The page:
Wire frames guide the construction of everything from ornamental hedges to colossal skyscrapers. And on a microscopic scale, scientists have developed their own ‘smart’ scaffolds for biological tissue engineering. Cells sprinkled across a 3D mesh of nanowires (coloured brown) use the structure as a stage for growth. Like a high-tech topiary template that knows which parts of the hedge need pruning, the scaffold can sense the cells’ growth. Sensors embedded within the silicon wires provide information about the electrical and chemical conditions deep inside the growing tissue – a step up from the flat growth platforms available previously. The result is a sort of cyborg tissue, sculpted around a man-made scaffold that constantly monitors its development. The scaffold, far from a passive observer, stimulates growth with nano-scale precision. This technology paves the way for an automatic drug delivery system that can specifically target relevant cells and tissues.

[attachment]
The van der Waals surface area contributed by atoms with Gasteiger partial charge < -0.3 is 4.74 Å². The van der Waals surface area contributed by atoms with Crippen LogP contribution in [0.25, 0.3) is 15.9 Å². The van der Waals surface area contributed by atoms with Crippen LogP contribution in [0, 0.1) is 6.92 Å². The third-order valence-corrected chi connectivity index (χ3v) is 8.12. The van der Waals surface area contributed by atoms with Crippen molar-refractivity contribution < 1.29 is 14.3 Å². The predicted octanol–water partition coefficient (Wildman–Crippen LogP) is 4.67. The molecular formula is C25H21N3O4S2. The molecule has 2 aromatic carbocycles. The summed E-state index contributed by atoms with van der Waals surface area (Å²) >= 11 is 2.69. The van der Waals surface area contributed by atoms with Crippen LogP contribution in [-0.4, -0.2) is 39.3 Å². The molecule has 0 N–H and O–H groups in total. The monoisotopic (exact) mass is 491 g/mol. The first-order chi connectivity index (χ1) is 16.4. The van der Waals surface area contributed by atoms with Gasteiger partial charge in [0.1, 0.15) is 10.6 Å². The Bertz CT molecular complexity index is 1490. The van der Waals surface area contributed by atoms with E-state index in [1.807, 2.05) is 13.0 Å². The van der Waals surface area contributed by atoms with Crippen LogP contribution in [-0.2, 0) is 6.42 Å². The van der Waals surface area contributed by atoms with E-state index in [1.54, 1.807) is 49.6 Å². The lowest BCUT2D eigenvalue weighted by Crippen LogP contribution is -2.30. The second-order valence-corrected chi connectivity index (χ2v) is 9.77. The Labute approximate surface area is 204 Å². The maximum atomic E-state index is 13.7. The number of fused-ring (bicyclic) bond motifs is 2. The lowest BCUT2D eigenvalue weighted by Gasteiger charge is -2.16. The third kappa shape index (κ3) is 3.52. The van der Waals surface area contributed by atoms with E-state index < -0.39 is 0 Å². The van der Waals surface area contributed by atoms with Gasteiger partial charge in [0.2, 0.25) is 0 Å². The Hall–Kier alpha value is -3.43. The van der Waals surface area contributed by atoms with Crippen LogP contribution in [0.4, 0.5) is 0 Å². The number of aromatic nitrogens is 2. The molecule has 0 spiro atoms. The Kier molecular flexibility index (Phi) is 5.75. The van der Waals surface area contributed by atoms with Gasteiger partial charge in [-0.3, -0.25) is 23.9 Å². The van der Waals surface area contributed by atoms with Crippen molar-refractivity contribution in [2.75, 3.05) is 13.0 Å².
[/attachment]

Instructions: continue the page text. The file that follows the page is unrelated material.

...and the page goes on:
Written by Anthony Lewis
BPoD stands for Biomedical Picture of the Day. Managed by the MRC London Institute of Medical Sciences the website aims to engage everyone, young and old, in the wonders of biomedicine. Images are kindly provided for inclusion on this website through the generosity of scientists across the globe.